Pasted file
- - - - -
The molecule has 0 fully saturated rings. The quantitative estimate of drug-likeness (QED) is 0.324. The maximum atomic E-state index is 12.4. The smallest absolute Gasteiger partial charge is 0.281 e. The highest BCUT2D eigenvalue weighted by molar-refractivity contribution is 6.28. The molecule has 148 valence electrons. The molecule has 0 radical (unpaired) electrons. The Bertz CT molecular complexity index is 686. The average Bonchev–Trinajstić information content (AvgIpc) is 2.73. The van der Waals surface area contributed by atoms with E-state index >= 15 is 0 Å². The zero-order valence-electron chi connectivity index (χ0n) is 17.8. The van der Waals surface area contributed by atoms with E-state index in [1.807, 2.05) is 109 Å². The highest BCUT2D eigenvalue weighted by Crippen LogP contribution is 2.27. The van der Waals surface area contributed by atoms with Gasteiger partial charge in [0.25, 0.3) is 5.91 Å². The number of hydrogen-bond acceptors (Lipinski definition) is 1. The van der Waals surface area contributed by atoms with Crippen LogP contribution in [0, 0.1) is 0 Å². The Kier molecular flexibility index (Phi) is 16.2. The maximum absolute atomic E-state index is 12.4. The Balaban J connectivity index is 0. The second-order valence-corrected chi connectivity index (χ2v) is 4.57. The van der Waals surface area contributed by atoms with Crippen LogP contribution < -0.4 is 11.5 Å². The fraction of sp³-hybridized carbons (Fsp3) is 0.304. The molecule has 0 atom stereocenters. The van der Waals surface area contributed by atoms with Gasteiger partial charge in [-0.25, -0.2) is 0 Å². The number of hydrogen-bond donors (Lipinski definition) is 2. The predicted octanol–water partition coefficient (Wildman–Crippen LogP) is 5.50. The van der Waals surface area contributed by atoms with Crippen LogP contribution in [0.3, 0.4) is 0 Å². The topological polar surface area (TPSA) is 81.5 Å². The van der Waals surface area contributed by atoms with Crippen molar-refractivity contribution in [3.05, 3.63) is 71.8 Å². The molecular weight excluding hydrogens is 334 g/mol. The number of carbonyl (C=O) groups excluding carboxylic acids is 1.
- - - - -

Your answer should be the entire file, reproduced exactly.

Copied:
The molecule has 0 fully saturated rings. The quantitative estimate of drug-likeness (QED) is 0.324. The maximum atomic E-state index is 12.4. The smallest absolute Gasteiger partial charge is 0.281 e. The highest BCUT2D eigenvalue weighted by molar-refractivity contribution is 6.28. The molecule has 148 valence electrons. The molecule has 0 radical (unpaired) electrons. The Bertz CT molecular complexity index is 686. The average Bonchev–Trinajstić information content (AvgIpc) is 2.73. The van der Waals surface area contributed by atoms with E-state index >= 15 is 0 Å². The zero-order valence-electron chi connectivity index (χ0n) is 17.8. The van der Waals surface area contributed by atoms with E-state index in [1.807, 2.05) is 109 Å². The highest BCUT2D eigenvalue weighted by Crippen LogP contribution is 2.27. The van der Waals surface area contributed by atoms with Gasteiger partial charge in [0.25, 0.3) is 5.91 Å². The number of hydrogen-bond acceptors (Lipinski definition) is 1. The van der Waals surface area contributed by atoms with Crippen LogP contribution in [0, 0.1) is 0 Å². The Kier molecular flexibility index (Phi) is 16.2. The maximum absolute atomic E-state index is 12.4. The Balaban J connectivity index is 0. The second-order valence-corrected chi connectivity index (χ2v) is 4.57. The van der Waals surface area contributed by atoms with Crippen LogP contribution < -0.4 is 11.5 Å². The fraction of sp³-hybridized carbons (Fsp3) is 0.304. The molecule has 0 atom stereocenters. The van der Waals surface area contributed by atoms with Gasteiger partial charge in [-0.25, -0.2) is 0 Å². The number of hydrogen-bond donors (Lipinski definition) is 2. The predicted octanol–water partition coefficient (Wildman–Crippen LogP) is 5.50. The van der Waals surface area contributed by atoms with Crippen LogP contribution in [0.3, 0.4) is 0 Å². The topological polar surface area (TPSA) is 81.5 Å². The van der Waals surface area contributed by atoms with Crippen molar-refractivity contribution in [3.05, 3.63) is 71.8 Å². The molecular weight excluding hydrogens is 334 g/mol. The number of carbonyl (C=O) groups excluding carboxylic acids is 1.